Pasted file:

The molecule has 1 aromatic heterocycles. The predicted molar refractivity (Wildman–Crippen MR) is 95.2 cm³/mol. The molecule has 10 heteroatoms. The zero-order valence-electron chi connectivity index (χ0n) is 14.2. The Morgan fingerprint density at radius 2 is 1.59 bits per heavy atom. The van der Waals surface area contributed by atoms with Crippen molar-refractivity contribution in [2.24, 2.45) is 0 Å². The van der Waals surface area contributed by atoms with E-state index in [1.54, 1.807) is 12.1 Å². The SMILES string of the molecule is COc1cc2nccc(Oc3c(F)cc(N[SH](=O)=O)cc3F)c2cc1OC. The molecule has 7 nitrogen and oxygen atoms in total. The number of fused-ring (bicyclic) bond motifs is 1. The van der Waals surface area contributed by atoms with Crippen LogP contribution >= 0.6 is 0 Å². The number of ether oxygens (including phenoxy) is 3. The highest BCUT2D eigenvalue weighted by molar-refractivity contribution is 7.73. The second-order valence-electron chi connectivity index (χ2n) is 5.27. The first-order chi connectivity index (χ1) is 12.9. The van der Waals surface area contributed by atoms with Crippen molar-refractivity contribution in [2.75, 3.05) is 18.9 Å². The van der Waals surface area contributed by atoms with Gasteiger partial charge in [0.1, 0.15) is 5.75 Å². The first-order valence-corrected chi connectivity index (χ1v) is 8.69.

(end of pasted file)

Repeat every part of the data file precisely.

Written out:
The molecule has 1 aromatic heterocycles. The predicted molar refractivity (Wildman–Crippen MR) is 95.2 cm³/mol. The molecule has 10 heteroatoms. The zero-order valence-electron chi connectivity index (χ0n) is 14.2. The Morgan fingerprint density at radius 2 is 1.59 bits per heavy atom. The van der Waals surface area contributed by atoms with Crippen molar-refractivity contribution in [2.24, 2.45) is 0 Å². The van der Waals surface area contributed by atoms with E-state index in [1.54, 1.807) is 12.1 Å². The SMILES string of the molecule is COc1cc2nccc(Oc3c(F)cc(N[SH](=O)=O)cc3F)c2cc1OC. The molecule has 7 nitrogen and oxygen atoms in total. The number of fused-ring (bicyclic) bond motifs is 1. The van der Waals surface area contributed by atoms with Crippen LogP contribution >= 0.6 is 0 Å². The number of ether oxygens (including phenoxy) is 3. The highest BCUT2D eigenvalue weighted by molar-refractivity contribution is 7.73. The second-order valence-electron chi connectivity index (χ2n) is 5.27. The first-order chi connectivity index (χ1) is 12.9. The van der Waals surface area contributed by atoms with Crippen molar-refractivity contribution in [2.75, 3.05) is 18.9 Å². The van der Waals surface area contributed by atoms with Gasteiger partial charge in [0.1, 0.15) is 5.75 Å². The first-order valence-corrected chi connectivity index (χ1v) is 8.69.